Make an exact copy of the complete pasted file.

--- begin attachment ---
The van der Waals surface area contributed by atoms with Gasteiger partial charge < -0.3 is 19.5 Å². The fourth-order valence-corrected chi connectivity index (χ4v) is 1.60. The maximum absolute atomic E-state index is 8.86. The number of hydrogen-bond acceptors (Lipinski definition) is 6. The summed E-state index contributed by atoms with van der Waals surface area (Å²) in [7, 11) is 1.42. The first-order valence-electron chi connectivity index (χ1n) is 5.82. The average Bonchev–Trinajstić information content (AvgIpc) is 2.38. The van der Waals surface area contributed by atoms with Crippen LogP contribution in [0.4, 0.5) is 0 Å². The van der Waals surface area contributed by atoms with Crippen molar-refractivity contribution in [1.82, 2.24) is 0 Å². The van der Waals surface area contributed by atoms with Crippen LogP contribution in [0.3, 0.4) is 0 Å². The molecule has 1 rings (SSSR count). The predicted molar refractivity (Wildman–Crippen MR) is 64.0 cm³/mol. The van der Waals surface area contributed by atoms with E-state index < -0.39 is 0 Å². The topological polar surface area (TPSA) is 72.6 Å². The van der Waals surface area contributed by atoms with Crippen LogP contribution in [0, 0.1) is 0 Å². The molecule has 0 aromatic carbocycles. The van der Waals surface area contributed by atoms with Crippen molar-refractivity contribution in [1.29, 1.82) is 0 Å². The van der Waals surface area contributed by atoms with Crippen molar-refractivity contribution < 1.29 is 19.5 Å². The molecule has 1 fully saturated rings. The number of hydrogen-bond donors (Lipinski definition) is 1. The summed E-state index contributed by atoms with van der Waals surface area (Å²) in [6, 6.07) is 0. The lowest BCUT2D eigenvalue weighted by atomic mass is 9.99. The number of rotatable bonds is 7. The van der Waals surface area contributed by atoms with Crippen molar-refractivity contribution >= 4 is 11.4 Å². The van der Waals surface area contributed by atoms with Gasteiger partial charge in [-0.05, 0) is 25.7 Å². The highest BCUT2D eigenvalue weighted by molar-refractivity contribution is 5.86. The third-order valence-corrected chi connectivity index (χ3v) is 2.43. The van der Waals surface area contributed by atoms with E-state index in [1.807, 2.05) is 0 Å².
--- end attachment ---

The van der Waals surface area contributed by atoms with Gasteiger partial charge < -0.3 is 19.5 Å². The fourth-order valence-corrected chi connectivity index (χ4v) is 1.60. The maximum absolute atomic E-state index is 8.86. The number of hydrogen-bond acceptors (Lipinski definition) is 6. The summed E-state index contributed by atoms with van der Waals surface area (Å²) in [7, 11) is 1.42. The first-order valence-electron chi connectivity index (χ1n) is 5.82. The average Bonchev–Trinajstić information content (AvgIpc) is 2.38. The van der Waals surface area contributed by atoms with Crippen LogP contribution in [0.4, 0.5) is 0 Å². The van der Waals surface area contributed by atoms with Crippen molar-refractivity contribution in [1.82, 2.24) is 0 Å². The van der Waals surface area contributed by atoms with Crippen LogP contribution in [0.3, 0.4) is 0 Å². The molecule has 1 rings (SSSR count). The predicted molar refractivity (Wildman–Crippen MR) is 64.0 cm³/mol. The van der Waals surface area contributed by atoms with E-state index < -0.39 is 0 Å². The topological polar surface area (TPSA) is 72.6 Å². The van der Waals surface area contributed by atoms with Crippen LogP contribution in [0, 0.1) is 0 Å². The molecule has 0 aromatic carbocycles. The van der Waals surface area contributed by atoms with Crippen molar-refractivity contribution in [1.29, 1.82) is 0 Å². The van der Waals surface area contributed by atoms with Crippen molar-refractivity contribution < 1.29 is 19.5 Å². The molecule has 1 fully saturated rings. The number of hydrogen-bond donors (Lipinski definition) is 1. The summed E-state index contributed by atoms with van der Waals surface area (Å²) in [6, 6.07) is 0. The lowest BCUT2D eigenvalue weighted by atomic mass is 9.99. The number of rotatable bonds is 7. The van der Waals surface area contributed by atoms with Crippen molar-refractivity contribution >= 4 is 11.4 Å². The van der Waals surface area contributed by atoms with Gasteiger partial charge in [-0.05, 0) is 25.7 Å². The highest BCUT2D eigenvalue weighted by molar-refractivity contribution is 5.86. The third-order valence-corrected chi connectivity index (χ3v) is 2.43. The van der Waals surface area contributed by atoms with E-state index in [1.807, 2.05) is 0 Å².